Preferably, there is provided a system for synchronising the data read rate of a data receiving station to the received data stream, comprising means for deriving a pulse train of half the frequency of the pulse train output from the full wave rectifier, a voltage controlled oscillator the output of which determines the clock frequency for the data receiving station, and comparator means for comparing the output of the voltage controlled oscillator with the pulse train output from the divider to produce an error voltage proportional to the phase difference between the two signals, which error voltage is applied to the voltage controlled oscillator to synchronise the clock frequency of the data receiving station with the data transmission rate.

Using this synchronising system drift in the timing of the transmitted data stream is no longer critical as the phase locked oscillator will adjust its output to accommodate the new timing.

Preferably, the data receiving station comprises frequency dividing means to divide the frequency of the voltage controlled oscillator so as to substantially correspond with the frequency of the data bit transmission rate. This frequency divider may be provided by the internal divider/counter of the data receiving station microprocessor.

Preferably, a continuous stream of bits is provided by the data transmitting station during periods when there is no data stream to be transmitted to ensure that the data receiving stations are always provided with a synchronising clock pulse train.

Preferably, where the control system is employed in a process installation each remote station controls a motor which controls a process operating condition.

Preferably, the remote station provides a deadband which prevents the motor from hunting for a required position.

According to a second aspect of the present invention there is provided an encoder for encoding a multi-state data stream for use in the data system according to the first aspect of the present invention comprising signal generating means for selectively generating a first waveform substantially corresponding to the integral of a positive pulse having a negative d.c. offset and a second waveform corresponding to the integral of a negative pulse having a positive d.c. offset, the time average of each pulse and its associated d.c. offsets being substantially zero, means for sequentially reading each bit of a data bit stream, and means for outputting onto a data transmission line a composite waveform consisting of a respective combination of the first and second waveforms for each of the data state read from the multistate data stream.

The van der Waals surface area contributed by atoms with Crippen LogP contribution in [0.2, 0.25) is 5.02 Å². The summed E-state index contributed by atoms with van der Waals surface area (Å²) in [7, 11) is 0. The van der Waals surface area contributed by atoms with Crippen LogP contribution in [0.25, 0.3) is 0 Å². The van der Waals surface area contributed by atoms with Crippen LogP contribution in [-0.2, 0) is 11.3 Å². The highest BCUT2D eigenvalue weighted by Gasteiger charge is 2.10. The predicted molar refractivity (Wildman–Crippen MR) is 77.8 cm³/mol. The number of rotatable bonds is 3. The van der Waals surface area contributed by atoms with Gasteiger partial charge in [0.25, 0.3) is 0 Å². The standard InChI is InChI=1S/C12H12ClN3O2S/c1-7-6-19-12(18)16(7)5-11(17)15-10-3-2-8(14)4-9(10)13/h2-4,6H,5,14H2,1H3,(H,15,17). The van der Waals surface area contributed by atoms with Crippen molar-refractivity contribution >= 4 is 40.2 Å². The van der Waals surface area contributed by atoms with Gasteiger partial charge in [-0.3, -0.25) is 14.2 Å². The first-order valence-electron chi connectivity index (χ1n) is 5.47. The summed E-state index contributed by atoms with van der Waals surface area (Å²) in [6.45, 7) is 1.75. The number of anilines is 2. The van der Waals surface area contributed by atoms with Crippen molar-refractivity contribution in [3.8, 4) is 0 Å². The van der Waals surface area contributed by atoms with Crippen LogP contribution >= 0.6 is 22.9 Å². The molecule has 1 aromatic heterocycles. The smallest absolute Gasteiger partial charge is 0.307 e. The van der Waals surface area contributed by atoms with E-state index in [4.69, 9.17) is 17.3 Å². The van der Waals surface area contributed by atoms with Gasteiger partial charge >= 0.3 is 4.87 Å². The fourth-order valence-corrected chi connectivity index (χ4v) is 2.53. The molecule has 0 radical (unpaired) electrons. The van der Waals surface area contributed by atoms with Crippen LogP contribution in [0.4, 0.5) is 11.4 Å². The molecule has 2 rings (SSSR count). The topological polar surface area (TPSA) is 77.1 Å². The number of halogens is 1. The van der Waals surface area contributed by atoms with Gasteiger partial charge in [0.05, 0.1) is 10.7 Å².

According to a third aspect of the present invention there is provided a decoder for decoding encoded multi-state data streams for use in a data system according to a first aspect of the present invention comprising differentiating means for differentiating the encoded signals on a transmission line to derive a bi-directional pulse train representing the multi-state data stream.

According to a fourth aspect of the present invention there is provided a system for transmitting data stream comprising not more than three states between a pair of stations coupled together by a data transmission line comprising a three wire bus, characterised in that the data transmitting station comprises means for providing a binary bit data stream, a pair of normally open switches, each connected between one of said three wires and a respective one of the two remaining wires, means for sequentially reading each bit of the data stream and control means for closing one of the two switches for each first data state read from the data stream, the other of the two switches for each second data state read from the data stream and for opening both switches for each third state read from the data stream, and that the data receiving station comprises means for providing two continuous and differing signals, each of which is output to a respective one of the two remaining wires, means for identifying which of the two signals is reflected on the said one wire to determine which switch is closed, and means for generating the data stream at the data receiving station from the sequence in which the two switches are opened and closed.